Ultimately, we agree with Wernbom and colleagues that BFR research remains in its infancy and further work to understand the extent of physiological systems affected, mechanisms of adaptation, and alterations in risk-stratification are required. While isolated case-reports demonstrating adverse reactions with the use of BFR exist in the literature, we contend that this represents a very small proportion of users, and many of the current cases can be explained by predisposing factors, or improper exercise prescription. Until a greater amount of objective risk-specific evidence is available, there may be value in extrapolating potential risk from more mechanistic studies, but we urge caution in the interpretation of these surrogate measures, which represent physiological stress, but not necessarily health risk.

Author Contributions

All authors listed have made a substantial, direct and intellectual contribution to the work, and approved it for publication.

Conflict of Interest

The authors declare that the research was conducted in the absence of any commercial or financial relationships that could be construed as a potential conflict of interest.


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Keywords: occlusion, ischemia, hypoxia, BFR, muscle hypertrophy, safety

Citation: Burr JF, Hughes L, Warmington S, Scott BR, Owens J, Abe T, Nielsen JL, Libardi CA, Laurentino G, Neto GR, Brandner C, Martin-Hernandez J, Loenneke J and Patterson SD (2020) Response: Commentary: Can Blood Flow Restricted Exercise Cause Muscle Damage? Commentary on Blood Flow Restriction Exercise: Considerations of Methodology, Application, and Safety. Front. Physiol. 11:574633. doi: 10.3389/fphys.2020.574633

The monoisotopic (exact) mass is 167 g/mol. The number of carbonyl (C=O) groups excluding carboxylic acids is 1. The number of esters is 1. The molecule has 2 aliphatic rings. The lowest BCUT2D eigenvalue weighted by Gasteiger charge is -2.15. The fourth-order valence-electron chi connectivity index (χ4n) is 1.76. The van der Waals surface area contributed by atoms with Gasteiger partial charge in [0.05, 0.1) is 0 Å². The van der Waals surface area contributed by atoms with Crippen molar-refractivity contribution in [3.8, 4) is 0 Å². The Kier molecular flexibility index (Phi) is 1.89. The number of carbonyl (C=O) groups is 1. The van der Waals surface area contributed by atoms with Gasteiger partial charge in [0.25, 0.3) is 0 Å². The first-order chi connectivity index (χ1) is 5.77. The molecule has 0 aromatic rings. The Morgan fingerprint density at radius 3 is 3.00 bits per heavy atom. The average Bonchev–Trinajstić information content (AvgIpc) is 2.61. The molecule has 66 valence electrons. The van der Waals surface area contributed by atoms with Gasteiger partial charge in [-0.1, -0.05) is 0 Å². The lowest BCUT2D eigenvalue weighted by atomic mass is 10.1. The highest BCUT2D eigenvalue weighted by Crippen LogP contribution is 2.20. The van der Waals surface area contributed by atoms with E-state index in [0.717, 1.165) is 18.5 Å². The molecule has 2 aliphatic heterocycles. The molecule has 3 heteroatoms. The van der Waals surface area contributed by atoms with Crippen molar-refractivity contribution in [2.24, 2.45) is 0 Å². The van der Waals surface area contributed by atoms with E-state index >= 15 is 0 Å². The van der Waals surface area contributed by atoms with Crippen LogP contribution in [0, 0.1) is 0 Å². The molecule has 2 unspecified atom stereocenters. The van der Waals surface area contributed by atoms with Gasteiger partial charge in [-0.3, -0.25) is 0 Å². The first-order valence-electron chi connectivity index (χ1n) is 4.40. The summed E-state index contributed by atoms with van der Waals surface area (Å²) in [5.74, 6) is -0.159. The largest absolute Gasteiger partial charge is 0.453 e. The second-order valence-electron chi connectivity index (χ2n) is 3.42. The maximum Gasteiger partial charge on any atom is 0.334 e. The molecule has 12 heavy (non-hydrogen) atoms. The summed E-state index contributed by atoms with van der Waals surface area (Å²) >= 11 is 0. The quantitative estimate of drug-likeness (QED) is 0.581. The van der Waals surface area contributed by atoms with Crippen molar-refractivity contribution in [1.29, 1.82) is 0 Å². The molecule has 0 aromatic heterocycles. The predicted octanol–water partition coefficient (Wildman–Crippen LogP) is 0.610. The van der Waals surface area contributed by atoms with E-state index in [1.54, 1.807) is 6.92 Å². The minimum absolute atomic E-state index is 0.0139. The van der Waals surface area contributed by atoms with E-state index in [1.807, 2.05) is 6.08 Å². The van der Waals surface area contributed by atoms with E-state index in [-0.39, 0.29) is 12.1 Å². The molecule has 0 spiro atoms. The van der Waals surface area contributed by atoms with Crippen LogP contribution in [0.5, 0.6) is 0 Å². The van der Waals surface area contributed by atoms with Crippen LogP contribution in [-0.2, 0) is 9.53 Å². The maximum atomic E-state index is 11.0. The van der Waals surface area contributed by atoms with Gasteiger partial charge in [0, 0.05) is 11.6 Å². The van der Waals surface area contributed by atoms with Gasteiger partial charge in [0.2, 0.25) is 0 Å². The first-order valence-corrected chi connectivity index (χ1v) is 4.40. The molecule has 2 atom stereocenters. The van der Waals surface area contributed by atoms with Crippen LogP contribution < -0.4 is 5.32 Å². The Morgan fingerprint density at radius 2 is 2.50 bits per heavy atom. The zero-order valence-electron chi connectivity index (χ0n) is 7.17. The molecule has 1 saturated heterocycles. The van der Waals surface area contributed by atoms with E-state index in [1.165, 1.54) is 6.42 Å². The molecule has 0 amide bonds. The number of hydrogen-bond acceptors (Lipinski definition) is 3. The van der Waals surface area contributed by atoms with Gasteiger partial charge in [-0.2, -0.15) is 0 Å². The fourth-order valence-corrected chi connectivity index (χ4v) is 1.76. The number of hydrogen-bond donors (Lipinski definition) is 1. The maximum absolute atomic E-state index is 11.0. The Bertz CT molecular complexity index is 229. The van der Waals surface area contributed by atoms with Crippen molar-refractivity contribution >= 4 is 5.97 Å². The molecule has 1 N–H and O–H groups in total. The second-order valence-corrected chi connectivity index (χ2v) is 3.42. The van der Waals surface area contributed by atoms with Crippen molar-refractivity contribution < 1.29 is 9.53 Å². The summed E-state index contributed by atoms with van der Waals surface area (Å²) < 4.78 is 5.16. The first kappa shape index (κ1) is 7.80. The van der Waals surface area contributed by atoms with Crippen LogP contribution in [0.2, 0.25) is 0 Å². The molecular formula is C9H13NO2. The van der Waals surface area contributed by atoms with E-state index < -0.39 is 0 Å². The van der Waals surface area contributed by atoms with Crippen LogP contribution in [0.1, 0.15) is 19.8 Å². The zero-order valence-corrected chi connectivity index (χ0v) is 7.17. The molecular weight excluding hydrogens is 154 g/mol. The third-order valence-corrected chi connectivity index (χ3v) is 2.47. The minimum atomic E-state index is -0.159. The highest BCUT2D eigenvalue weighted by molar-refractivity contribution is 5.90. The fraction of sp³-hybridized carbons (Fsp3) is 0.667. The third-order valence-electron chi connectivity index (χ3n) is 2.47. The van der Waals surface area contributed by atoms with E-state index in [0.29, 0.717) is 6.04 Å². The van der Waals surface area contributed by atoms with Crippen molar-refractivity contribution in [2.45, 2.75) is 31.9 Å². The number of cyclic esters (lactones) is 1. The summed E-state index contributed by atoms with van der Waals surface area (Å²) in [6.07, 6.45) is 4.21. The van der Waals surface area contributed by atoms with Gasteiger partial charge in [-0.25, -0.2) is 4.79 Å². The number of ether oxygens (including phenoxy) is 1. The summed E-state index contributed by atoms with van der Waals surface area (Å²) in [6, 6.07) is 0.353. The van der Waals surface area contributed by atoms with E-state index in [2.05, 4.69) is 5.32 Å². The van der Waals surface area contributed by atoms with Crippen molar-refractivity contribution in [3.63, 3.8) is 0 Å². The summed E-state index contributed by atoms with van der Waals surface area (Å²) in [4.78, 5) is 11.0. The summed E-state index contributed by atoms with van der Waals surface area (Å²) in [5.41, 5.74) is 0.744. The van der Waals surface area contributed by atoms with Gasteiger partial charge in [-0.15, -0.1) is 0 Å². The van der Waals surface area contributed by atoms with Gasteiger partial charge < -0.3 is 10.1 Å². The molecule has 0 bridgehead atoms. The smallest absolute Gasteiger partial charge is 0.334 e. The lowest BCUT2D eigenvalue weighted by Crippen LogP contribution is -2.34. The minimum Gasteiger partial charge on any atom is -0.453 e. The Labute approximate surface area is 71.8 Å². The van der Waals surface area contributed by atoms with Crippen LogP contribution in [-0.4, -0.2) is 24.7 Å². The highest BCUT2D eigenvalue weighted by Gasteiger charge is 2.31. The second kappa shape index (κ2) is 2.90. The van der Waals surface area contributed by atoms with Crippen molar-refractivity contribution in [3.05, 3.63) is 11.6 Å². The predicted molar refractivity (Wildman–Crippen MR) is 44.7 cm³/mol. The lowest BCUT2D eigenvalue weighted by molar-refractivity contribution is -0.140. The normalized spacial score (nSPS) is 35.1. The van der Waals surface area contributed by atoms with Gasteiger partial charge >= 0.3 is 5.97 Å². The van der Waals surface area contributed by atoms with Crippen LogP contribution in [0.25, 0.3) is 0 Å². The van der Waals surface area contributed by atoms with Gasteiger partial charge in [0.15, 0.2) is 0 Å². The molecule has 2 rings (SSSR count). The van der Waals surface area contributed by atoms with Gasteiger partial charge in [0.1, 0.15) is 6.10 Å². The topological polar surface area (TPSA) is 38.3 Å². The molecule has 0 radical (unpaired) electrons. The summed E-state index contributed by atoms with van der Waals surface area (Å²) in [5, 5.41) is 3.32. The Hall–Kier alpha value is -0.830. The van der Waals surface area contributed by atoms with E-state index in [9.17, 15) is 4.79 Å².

Received: 20 June 2020; Accepted: 05 October 2020;
Published: 30 October 2020.

Edited by:

Gary Iwamoto, University of Illinois at Urbana-Champaign, United States

Reviewed by:

Kimberly Huey, Drake University, United States
Marty D. Spranger, Michigan State University, United States

Copyright © 2020 Burr, Hughes, Warmington, Scott, Owens, Abe, Nielsen, Libardi, Laurentino, Neto, Brandner, Martin-Hernandez, Loenneke and Patterson. This is an open-access article distributed under the terms of the Creative Commons Attribution License (CC BY). The use, distribution or reproduction in other forums is permitted, provided the original author(s) and the copyright owner(s) are credited and that the original publication in this journal is cited, in accordance with accepted academic practice. No use, distribution or reproduction is permitted which does not comply with these terms.

*Correspondence: Jamie F. Burr,